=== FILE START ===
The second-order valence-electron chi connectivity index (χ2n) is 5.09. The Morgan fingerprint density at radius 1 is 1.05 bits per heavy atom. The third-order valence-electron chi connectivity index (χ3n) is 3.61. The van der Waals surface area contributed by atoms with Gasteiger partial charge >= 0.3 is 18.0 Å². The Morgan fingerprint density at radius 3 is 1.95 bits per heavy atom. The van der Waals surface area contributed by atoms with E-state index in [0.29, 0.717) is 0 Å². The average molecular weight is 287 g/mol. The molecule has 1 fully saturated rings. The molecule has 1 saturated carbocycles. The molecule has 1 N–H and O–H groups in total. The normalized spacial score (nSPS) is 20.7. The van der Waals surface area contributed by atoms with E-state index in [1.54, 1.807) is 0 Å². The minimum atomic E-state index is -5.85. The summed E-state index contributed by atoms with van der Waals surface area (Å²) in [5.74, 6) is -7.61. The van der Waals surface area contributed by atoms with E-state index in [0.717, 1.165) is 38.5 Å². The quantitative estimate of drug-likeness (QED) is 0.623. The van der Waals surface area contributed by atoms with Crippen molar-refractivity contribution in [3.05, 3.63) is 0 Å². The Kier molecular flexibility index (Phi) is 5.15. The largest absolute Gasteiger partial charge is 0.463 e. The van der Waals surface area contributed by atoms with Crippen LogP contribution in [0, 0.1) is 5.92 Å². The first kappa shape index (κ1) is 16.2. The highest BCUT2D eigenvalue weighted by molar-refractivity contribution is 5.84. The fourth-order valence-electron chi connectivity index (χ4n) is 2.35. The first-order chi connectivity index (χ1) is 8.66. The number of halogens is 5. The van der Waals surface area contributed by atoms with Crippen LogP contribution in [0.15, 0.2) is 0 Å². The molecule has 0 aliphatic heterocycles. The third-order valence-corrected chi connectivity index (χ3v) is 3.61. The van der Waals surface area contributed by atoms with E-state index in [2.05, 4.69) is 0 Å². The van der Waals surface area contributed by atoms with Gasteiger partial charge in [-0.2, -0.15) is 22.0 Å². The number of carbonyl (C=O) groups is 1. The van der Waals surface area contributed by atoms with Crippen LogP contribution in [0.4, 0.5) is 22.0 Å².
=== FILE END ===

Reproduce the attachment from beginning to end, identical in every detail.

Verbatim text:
The second-order valence-electron chi connectivity index (χ2n) is 5.09. The Morgan fingerprint density at radius 1 is 1.05 bits per heavy atom. The third-order valence-electron chi connectivity index (χ3n) is 3.61. The van der Waals surface area contributed by atoms with Gasteiger partial charge >= 0.3 is 18.0 Å². The Morgan fingerprint density at radius 3 is 1.95 bits per heavy atom. The van der Waals surface area contributed by atoms with E-state index in [0.29, 0.717) is 0 Å². The average molecular weight is 287 g/mol. The molecule has 1 fully saturated rings. The molecule has 1 saturated carbocycles. The molecule has 1 N–H and O–H groups in total. The normalized spacial score (nSPS) is 20.7. The van der Waals surface area contributed by atoms with E-state index in [1.54, 1.807) is 0 Å². The minimum atomic E-state index is -5.85. The summed E-state index contributed by atoms with van der Waals surface area (Å²) in [5.74, 6) is -7.61. The van der Waals surface area contributed by atoms with E-state index in [0.717, 1.165) is 38.5 Å². The quantitative estimate of drug-likeness (QED) is 0.623. The van der Waals surface area contributed by atoms with Crippen molar-refractivity contribution in [3.05, 3.63) is 0 Å². The Kier molecular flexibility index (Phi) is 5.15. The largest absolute Gasteiger partial charge is 0.463 e. The van der Waals surface area contributed by atoms with Crippen LogP contribution in [0, 0.1) is 5.92 Å². The first kappa shape index (κ1) is 16.2. The highest BCUT2D eigenvalue weighted by molar-refractivity contribution is 5.84. The fourth-order valence-electron chi connectivity index (χ4n) is 2.35. The first-order chi connectivity index (χ1) is 8.66. The number of halogens is 5. The van der Waals surface area contributed by atoms with Crippen LogP contribution in [0.15, 0.2) is 0 Å². The molecule has 0 aliphatic heterocycles. The third-order valence-corrected chi connectivity index (χ3v) is 3.61. The van der Waals surface area contributed by atoms with E-state index in [2.05, 4.69) is 0 Å². The van der Waals surface area contributed by atoms with Gasteiger partial charge in [-0.2, -0.15) is 22.0 Å². The number of carbonyl (C=O) groups is 1. The van der Waals surface area contributed by atoms with Crippen LogP contribution in [0.4, 0.5) is 22.0 Å².